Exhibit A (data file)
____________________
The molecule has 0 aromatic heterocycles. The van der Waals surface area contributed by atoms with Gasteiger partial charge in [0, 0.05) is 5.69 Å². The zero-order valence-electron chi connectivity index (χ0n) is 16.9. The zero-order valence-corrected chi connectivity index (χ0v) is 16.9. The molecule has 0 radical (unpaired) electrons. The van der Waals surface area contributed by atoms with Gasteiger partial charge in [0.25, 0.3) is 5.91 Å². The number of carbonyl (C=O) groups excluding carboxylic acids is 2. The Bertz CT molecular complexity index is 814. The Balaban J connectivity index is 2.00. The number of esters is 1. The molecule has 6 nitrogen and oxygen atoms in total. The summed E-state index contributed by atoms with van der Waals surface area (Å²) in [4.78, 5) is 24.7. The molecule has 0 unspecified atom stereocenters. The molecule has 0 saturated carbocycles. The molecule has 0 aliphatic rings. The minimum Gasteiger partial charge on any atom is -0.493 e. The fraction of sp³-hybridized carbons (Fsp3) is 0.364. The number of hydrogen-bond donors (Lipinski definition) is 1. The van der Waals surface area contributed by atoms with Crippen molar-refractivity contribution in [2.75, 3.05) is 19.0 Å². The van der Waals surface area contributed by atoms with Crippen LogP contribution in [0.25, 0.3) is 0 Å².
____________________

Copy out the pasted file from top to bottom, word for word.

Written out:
The molecule has 0 aromatic heterocycles. The van der Waals surface area contributed by atoms with Gasteiger partial charge in [0, 0.05) is 5.69 Å². The zero-order valence-electron chi connectivity index (χ0n) is 16.9. The zero-order valence-corrected chi connectivity index (χ0v) is 16.9. The molecule has 0 radical (unpaired) electrons. The van der Waals surface area contributed by atoms with Gasteiger partial charge in [0.25, 0.3) is 5.91 Å². The number of carbonyl (C=O) groups excluding carboxylic acids is 2. The Bertz CT molecular complexity index is 814. The Balaban J connectivity index is 2.00. The number of esters is 1. The molecule has 6 nitrogen and oxygen atoms in total. The summed E-state index contributed by atoms with van der Waals surface area (Å²) in [4.78, 5) is 24.7. The molecule has 0 unspecified atom stereocenters. The molecule has 0 saturated carbocycles. The molecule has 0 aliphatic rings. The minimum Gasteiger partial charge on any atom is -0.493 e. The fraction of sp³-hybridized carbons (Fsp3) is 0.364. The number of hydrogen-bond donors (Lipinski definition) is 1. The van der Waals surface area contributed by atoms with Crippen molar-refractivity contribution in [2.75, 3.05) is 19.0 Å². The van der Waals surface area contributed by atoms with Crippen LogP contribution in [0.25, 0.3) is 0 Å².